There's a new way to get around Pelee Island — golf carts

·2 min read
Golf carts are permitted for use with a valid licence and a permit from the Township of Pelee Island.  (Shutterstock - image credit)
Golf carts are permitted for use with a valid licence and a permit from the Township of Pelee Island. (Shutterstock - image credit)

Golf carts have been given the green light on Pelee Island. As of Tuesday, they are legal to use on public roads.

The cars are permitted for use with a valid licence and a permit from the Township of Pelee Island. Under a 10-year pilot project from the Ministry of Transportation (MTO), the carts are subject to the same rules of the road as regular vehicles, but don't need to be registered, have a licence plate or insurance.

Mayor Raymond Durocher said that Pelee is the first municipality in Ontario to pass a bylaw allowing use of golf carts on public roads.

"We look forward to the implementation of this pilot program and its support for economic development, tourism and improvement to quality of life in our community as it helps to address alternative transportation options while also supporting Ontario's 'Open for Business' initiative," he said in a press release.

Essex County OPP issued a media release Wednesday saying that golf carts must be operated in a "safe and responsible" manner and impaired driving laws will be enforced.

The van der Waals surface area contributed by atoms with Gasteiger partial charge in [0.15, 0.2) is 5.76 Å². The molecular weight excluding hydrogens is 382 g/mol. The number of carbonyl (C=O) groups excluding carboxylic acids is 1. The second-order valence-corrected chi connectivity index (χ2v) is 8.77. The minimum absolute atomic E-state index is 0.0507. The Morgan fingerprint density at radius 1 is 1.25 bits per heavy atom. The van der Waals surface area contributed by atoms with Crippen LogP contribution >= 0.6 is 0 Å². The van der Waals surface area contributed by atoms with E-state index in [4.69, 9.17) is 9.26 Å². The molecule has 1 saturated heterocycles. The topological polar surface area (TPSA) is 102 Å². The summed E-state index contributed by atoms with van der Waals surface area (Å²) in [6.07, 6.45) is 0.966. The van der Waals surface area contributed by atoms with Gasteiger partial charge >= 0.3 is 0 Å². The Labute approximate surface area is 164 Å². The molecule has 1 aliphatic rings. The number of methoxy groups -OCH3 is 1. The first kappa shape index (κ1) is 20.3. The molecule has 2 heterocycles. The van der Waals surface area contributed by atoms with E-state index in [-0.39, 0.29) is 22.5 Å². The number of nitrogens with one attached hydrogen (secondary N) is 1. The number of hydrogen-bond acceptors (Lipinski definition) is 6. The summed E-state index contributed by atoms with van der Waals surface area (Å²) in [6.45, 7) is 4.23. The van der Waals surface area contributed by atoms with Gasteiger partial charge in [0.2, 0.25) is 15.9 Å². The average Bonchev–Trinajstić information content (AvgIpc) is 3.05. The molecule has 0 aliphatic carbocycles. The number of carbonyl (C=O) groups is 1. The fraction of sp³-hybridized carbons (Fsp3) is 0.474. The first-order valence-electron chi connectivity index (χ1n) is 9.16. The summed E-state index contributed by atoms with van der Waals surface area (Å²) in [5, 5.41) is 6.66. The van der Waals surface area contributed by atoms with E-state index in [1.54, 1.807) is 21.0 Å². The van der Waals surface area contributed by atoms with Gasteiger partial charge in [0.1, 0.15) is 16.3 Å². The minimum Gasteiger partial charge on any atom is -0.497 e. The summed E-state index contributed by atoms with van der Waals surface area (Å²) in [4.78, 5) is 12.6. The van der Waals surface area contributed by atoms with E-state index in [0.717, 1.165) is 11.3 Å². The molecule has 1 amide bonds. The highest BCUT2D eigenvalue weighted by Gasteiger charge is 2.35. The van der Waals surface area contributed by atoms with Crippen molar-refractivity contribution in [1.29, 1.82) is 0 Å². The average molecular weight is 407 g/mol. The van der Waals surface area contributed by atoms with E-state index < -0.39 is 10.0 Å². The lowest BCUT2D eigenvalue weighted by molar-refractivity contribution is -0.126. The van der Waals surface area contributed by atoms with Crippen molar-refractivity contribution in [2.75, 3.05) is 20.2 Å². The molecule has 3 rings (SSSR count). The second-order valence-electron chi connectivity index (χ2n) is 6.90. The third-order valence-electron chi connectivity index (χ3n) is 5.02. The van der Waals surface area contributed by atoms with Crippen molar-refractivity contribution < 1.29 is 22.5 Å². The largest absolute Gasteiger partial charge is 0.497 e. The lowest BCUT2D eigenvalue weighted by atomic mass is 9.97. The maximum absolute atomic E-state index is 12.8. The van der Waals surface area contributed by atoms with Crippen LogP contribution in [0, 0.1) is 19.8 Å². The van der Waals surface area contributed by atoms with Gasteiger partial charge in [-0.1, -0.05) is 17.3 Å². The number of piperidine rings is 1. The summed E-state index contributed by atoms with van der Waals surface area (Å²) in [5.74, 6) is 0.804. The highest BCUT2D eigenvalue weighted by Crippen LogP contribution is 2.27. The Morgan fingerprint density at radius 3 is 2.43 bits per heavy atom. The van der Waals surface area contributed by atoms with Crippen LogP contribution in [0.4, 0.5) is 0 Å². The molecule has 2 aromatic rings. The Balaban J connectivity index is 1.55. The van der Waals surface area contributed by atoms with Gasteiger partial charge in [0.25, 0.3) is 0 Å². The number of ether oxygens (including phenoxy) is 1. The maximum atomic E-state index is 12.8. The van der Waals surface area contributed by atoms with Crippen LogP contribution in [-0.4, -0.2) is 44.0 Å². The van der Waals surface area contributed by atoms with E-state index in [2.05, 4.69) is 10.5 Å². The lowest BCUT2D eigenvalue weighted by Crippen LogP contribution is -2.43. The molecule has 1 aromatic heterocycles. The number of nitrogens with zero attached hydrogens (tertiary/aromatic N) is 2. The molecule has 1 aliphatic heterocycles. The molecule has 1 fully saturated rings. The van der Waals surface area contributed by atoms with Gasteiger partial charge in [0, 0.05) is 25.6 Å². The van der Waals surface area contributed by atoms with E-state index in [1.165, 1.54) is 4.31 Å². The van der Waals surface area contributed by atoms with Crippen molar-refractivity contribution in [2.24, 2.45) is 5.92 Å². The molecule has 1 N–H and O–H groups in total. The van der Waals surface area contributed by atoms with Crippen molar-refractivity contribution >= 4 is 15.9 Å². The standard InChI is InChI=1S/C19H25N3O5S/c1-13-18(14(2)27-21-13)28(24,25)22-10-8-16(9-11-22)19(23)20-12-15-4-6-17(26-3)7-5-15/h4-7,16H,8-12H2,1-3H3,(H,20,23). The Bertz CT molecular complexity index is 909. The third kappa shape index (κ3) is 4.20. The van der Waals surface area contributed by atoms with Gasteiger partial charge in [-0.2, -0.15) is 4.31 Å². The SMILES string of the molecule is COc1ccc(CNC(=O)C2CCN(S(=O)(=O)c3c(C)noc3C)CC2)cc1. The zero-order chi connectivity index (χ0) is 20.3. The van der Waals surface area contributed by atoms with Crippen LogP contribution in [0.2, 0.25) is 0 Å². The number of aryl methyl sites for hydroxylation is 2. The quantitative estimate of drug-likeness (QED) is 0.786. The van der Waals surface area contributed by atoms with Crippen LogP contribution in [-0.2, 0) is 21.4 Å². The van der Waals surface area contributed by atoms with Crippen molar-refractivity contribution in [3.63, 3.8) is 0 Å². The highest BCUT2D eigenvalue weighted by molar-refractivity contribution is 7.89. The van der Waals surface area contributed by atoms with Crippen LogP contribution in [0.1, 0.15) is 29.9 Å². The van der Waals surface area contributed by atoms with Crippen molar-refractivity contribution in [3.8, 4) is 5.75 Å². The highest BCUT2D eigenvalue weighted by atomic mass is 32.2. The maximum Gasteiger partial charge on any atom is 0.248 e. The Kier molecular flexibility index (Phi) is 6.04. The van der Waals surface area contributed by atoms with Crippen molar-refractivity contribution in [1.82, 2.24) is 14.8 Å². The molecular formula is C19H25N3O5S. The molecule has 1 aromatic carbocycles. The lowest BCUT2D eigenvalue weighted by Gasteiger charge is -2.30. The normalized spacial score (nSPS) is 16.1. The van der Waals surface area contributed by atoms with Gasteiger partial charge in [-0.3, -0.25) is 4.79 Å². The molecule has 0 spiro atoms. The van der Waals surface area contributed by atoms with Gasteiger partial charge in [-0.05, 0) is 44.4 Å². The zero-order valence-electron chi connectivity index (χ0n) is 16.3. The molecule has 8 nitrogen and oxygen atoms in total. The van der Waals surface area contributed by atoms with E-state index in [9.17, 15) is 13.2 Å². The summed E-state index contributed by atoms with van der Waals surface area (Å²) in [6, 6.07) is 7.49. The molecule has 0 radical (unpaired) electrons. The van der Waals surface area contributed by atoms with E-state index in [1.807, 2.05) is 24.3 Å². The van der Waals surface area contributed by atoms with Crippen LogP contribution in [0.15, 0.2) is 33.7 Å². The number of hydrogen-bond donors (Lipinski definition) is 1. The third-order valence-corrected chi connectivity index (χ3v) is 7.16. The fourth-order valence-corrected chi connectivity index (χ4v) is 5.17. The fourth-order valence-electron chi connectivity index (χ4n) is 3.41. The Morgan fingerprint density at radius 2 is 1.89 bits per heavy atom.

"Thousands of tourists visit Pelee Island each year to enjoy not only the hospitality, but the rich history that is treasured by the residents of Pelee," Essex County OPP detachment commander Insp. Glenn Miller said. "I encourage everyone to abide by all the laws and help to make this a successful pilot project so others can continue to enjoy this unique opportunity."

In addition to the rules of the road, other restrictions are in place, including that drivers must use the right-hand lane and the vehicles aren't permitted on any road with a speed limit higher than 50 km/h. The vehicles cannot be operated from December to March, and no passengers under the age of eight are permitted.

The Township of Huron-Kinloss in Bruce County is also part of the MTO pilot but the carts aren't street legal there yet.

Council has supported the idea in principle, and a bylaw to allow use of the carts will go to a vote next month.

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